Monday, April 20, 2009

Freedom Ain't What It Used to Be: Jackie Chan, Miss California, Tea Parties

Recently, actor Jackie Chan pondered or asserted (depending on the actual context or your perception) that the Chinese, particularly of mainland China, "need to be controlled." He pointed to the other bastions of the Sinosphere - "experimentally" capitalistic Hong Kong and the democratic Taiwan - as examples of chaos that comes with freedom.

On the one hand, sure, a totalitarian regime creates neat and efficient order. For example, many of the pictures that the West has seen of North Korea show graffiti-free, litter-free open areas. The photogenic areas of Cuban cities are also clean probably for propagandistic purposes. Mainland China (rather, the People's Republic thereof) is the home to over a billion people. For those in charge, it makes sense to treat these hundreds of millions of people like sheep. The State gets to meet gross product quotas, and everything and everyone in the country is part of one big factory or ant colony or honeybee hive. Only those born into the elite class get a large degree of freedom; after all, the responsibility of freedom and overseeing the fate of the underclass obviously weigh heavy on them. (Hopefully, you all read sarcasm/cynicism in my words, since I do not agree with Mr. Chan.)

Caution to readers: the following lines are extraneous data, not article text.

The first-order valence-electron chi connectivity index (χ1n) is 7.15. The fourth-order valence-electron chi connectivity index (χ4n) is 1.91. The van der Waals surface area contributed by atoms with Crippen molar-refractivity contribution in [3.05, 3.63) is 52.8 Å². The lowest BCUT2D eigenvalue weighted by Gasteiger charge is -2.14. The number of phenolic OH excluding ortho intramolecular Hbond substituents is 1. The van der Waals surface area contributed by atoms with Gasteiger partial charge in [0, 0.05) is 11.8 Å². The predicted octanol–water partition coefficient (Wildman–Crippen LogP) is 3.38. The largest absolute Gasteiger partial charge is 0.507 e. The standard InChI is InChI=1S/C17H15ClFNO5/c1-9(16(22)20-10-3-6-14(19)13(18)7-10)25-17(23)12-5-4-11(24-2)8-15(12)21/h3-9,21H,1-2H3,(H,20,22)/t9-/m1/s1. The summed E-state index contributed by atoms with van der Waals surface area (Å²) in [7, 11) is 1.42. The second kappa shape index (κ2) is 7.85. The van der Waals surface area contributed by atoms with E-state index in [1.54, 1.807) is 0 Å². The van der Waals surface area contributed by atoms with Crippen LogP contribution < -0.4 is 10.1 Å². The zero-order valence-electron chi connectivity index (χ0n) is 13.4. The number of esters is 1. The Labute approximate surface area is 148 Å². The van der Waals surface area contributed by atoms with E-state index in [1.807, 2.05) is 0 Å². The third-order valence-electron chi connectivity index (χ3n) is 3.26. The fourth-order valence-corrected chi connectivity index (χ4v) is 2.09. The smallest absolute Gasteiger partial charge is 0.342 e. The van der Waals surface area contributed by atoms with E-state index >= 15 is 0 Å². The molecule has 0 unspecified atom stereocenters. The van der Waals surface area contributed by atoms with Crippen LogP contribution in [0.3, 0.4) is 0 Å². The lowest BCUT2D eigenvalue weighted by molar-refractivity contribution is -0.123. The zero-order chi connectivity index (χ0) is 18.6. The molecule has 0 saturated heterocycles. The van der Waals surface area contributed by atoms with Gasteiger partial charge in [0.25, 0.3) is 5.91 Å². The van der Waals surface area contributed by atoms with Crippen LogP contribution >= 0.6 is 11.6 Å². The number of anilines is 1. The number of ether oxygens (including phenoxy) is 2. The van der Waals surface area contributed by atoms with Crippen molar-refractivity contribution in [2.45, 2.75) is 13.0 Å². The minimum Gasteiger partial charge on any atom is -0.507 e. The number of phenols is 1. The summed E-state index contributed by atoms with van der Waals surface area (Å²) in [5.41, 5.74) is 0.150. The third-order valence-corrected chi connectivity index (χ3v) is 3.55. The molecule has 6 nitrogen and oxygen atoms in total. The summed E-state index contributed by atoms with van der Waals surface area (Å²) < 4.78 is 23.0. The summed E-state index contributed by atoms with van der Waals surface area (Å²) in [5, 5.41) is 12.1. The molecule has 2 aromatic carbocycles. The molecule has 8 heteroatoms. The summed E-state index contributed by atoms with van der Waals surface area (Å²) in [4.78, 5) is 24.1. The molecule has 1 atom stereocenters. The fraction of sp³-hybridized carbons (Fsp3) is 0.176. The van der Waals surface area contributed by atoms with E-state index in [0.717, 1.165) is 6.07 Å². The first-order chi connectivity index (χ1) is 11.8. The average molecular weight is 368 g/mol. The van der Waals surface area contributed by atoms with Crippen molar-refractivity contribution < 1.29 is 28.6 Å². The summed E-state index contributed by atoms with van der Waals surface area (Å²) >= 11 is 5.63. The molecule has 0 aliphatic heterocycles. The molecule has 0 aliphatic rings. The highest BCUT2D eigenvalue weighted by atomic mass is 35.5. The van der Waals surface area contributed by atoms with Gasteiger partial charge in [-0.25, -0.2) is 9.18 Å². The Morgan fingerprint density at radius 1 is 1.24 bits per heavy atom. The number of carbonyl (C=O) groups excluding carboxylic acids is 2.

On the other hand, even though many governments and corporations and media outlets find it convenient to analyze demographics, people aren't sheep. Human beings still have the biological equipment in them to be free as tribalistic hunter-gatherers, or at least defy being pigeonholed and controlled by others. It's just the exponential level of humanity's social development that creates the desire for one class to control those deemed lesser: Some humans started herding sheep (and other animals); some of them settled and built civilizations; these populations multiplied so that civilized humans outnumber other humans; civilization ironically makes sheep of most civilized humans.

In effect, I'm trying to say a lot but neither have the space nor expertise to do so lucidly. In any case, without freedom, a lot of "bad" is prevented, such as the lack of productivity and the defacement of property. By the same token, without freedom, no one gets to choose to do "good," either. Everyone (rather, the controlled class) just obeys the "will" of the elite.

It's ironic that in a lot of Jackie Chan's movies (and animated series), he plays the underdog hero who saves the people not from chaos or entropy, but by the malevolent order of a big bad/dark lord/crime boss.

Let's bring this discussion about freedom home. In the recent Miss USA pageant, gossip-mogul Perez Hilton, in his capacity as contest judge, asked a question to runner-up Miss California about gay marriage. The beauty contestant had a nuanced answer that tried to incorporate both tolerance and firm stance of her own beliefs: